Trigger warning: discussion of rape, sex trafficking
The older I get, the more I realize just how big the steaming piles of sexist bullshit are that society shovels onto girls and women every single day. From princess culture to the multi-billion dollar “beauty” industry, making billions by telling women they are too fat, too wrinkly, and too ugly; from the Republican right’s incessant chipping away at women’s access to affordable birth control and safe abortion to now blocking the renewal of the Violence Against Women Act because of changes that would extend protection to gays, lesbians, immigrants, and Native American women — some days it’s hard for this feminist to get out of bed and face the day.
Last week, after sitting through the seemingly endless barrage of sexist Super Bowl XLVII ads, learning that sex trafficking is a serious problem in my state (I don’t know why I’m surprised, it exists everywhere), and reading the transcript of a YouTube video where a high school boy laughs and jokes about a girl at a party being passed around and repeatedly raped while she was unconscious, I’m losing hope that I will live to see the day where all people, regardless of gender, will be treated as equals and with respect.
Those who say we live in a post-feminist society are completely full of shit. Folks, it’s time to put on our hip waders and start shoveling. We have a lot of work to do. How are you helping to bring equality to all?
“[Feminists are] just women who don’t want to be treated like shit.” —Su, an Australian woman interviewed for the 1996 anthology DIY Feminism.
Feminism has become a dirty word. Girls today don’t want to say they are feminists, because the people against equal rights for women have, very successfully, painted feminism as a bad thing. These people convinced many that women are already equal, that there is no more reason to keep fighting. They portray feminists as ugly women spewing hate, rather than strong women standing up for what’s right. They use words like “feminazi” and say our movement is emasculating men, rather than empowering women.
Feminism is the movement for social, political, and economic equality of men and women. If you believe in those things, you are a feminist. I am a feminist.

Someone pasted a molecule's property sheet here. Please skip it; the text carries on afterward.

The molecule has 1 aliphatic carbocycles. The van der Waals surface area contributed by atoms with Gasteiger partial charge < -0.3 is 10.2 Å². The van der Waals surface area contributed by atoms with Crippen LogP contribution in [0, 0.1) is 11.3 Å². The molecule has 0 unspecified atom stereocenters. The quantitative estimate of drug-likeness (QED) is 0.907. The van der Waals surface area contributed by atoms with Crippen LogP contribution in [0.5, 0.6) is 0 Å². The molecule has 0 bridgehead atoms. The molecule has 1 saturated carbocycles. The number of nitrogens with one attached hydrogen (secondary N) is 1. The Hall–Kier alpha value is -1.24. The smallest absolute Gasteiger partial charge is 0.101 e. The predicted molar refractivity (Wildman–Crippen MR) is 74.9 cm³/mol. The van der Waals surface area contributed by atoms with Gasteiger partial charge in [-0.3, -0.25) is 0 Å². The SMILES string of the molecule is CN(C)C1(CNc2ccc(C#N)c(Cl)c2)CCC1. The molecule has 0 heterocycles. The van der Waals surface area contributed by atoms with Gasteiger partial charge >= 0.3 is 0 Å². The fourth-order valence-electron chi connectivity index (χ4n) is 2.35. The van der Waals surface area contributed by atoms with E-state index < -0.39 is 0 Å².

Last year, I learned about the Girl Effect, an organization working to end poverty, stop the spread of HIV and curb overpopulation by investing in the health and well-being of girls in developing countries. Once again, I joined the Girl Effect blogging campaign to spread the word about this amazing organization and encourage you to get involved.
Here are some of the reasons why girls need your support:
One girl in seven in developing countries marries before age 15 (she often has no choice, the decision is made for her)
One-quarter to one-half of girls in developing countries become mothers before age 18; 14 million girls aged 15 to 19 give birth in developing countries each year
Approximately one-quarter of girls in developing countries are not in school
Compared with women ages 20 to 24, girls ages 10 to 14 are five times more likely to die from childbirth, and girls ages 15 to 19 are up to twice as likely, worldwide
75 percent of 15- to 24-year-olds living with HIV in Africa are female, up from 62 percent in 2001.
The girls of the world need your help. Watch this short video to see some of them.
A girl is not a commodity to be bought and sold. She is not a burden but a blessing. She is the future. All girls should have the right to choose if and when to get married, and whether or not they want to have children.
Girls are the answer, yet girls currently get less than two cents of every aid dollar. Let’s change that. Please support the Girl Effect today. You can make a donation, join the blogging campaign, and spread the word by telling others about the Girl Effect. You can also follow the Girl Effect on Facebook, Twitter, and YouTube.
There’s something so alluring about makeover shows. The dramatic reveal—seeing someone completely transformed with new clothes, new makeup, and a new hairstyle—draws me in every time.
Lately, though, I’ve been watching these shows with a more critical eye, and wondering if they do more harm than good.
Makeover shows are primarily aimed at a female audience, and most makeover candidates are women. What messages are these shows really sending?
Take the popular TLC makeover show “What Not to Wear,” for example. On this show, makeover candidates are “turned in” by friends, family, or coworkers for their sloppy, dated, or inappropriate wardrobes. If the candidate agrees to participate, she (it’s almost always a she) gets a free trip to New York and $5,000 to spend on a new wardrobe, provided she follows the wardrobe “rules” set by hosts Stacy London and Clinton Kelly.
Watching “What Not to Wear” taught me a lot about how to dress for my body type, which has given me more confidence and helped me stop seeing my curves as a negative thing. I like that Stacy and Clinton advocate embracing the body you have, rather than hiding it or feeling as if you don’t measure up to some arbitrary beauty standard.
On the other hand, there are some things about the show that bother me. The biggest one is that Stacy and Clinton’s comments about the candidate’s “before” wardrobe are often mean-spirited, making them seem like nothing more than bullies pressuring people to conform. Watch the video clip below and see if you agree.
Is the show really about helping the makeover candidate look her best, or about making her fit into our society’s definition of how a woman should look?